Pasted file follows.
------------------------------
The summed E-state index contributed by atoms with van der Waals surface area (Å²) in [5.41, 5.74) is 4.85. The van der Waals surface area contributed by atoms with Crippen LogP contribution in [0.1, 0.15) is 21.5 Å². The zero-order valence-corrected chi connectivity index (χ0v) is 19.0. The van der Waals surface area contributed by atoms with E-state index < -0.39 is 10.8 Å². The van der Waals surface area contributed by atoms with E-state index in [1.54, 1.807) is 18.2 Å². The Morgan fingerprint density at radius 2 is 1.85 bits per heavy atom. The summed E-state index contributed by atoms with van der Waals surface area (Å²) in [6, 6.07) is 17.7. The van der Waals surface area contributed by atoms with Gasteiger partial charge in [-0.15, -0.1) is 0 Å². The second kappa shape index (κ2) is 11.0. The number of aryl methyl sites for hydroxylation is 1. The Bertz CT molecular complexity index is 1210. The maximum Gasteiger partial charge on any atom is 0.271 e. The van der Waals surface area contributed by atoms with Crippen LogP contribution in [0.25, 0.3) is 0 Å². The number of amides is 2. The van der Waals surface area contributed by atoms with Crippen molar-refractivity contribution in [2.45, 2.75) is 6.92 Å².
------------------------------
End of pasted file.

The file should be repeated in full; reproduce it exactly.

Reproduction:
The summed E-state index contributed by atoms with van der Waals surface area (Å²) in [5.41, 5.74) is 4.85. The van der Waals surface area contributed by atoms with Crippen LogP contribution in [0.1, 0.15) is 21.5 Å². The zero-order valence-corrected chi connectivity index (χ0v) is 19.0. The van der Waals surface area contributed by atoms with E-state index < -0.39 is 10.8 Å². The van der Waals surface area contributed by atoms with E-state index in [1.54, 1.807) is 18.2 Å². The Morgan fingerprint density at radius 2 is 1.85 bits per heavy atom. The summed E-state index contributed by atoms with van der Waals surface area (Å²) in [6, 6.07) is 17.7. The van der Waals surface area contributed by atoms with Gasteiger partial charge in [-0.15, -0.1) is 0 Å². The second kappa shape index (κ2) is 11.0. The number of aryl methyl sites for hydroxylation is 1. The Bertz CT molecular complexity index is 1210. The maximum Gasteiger partial charge on any atom is 0.271 e. The van der Waals surface area contributed by atoms with Crippen LogP contribution in [0.25, 0.3) is 0 Å². The number of amides is 2. The van der Waals surface area contributed by atoms with Crippen molar-refractivity contribution in [2.45, 2.75) is 6.92 Å².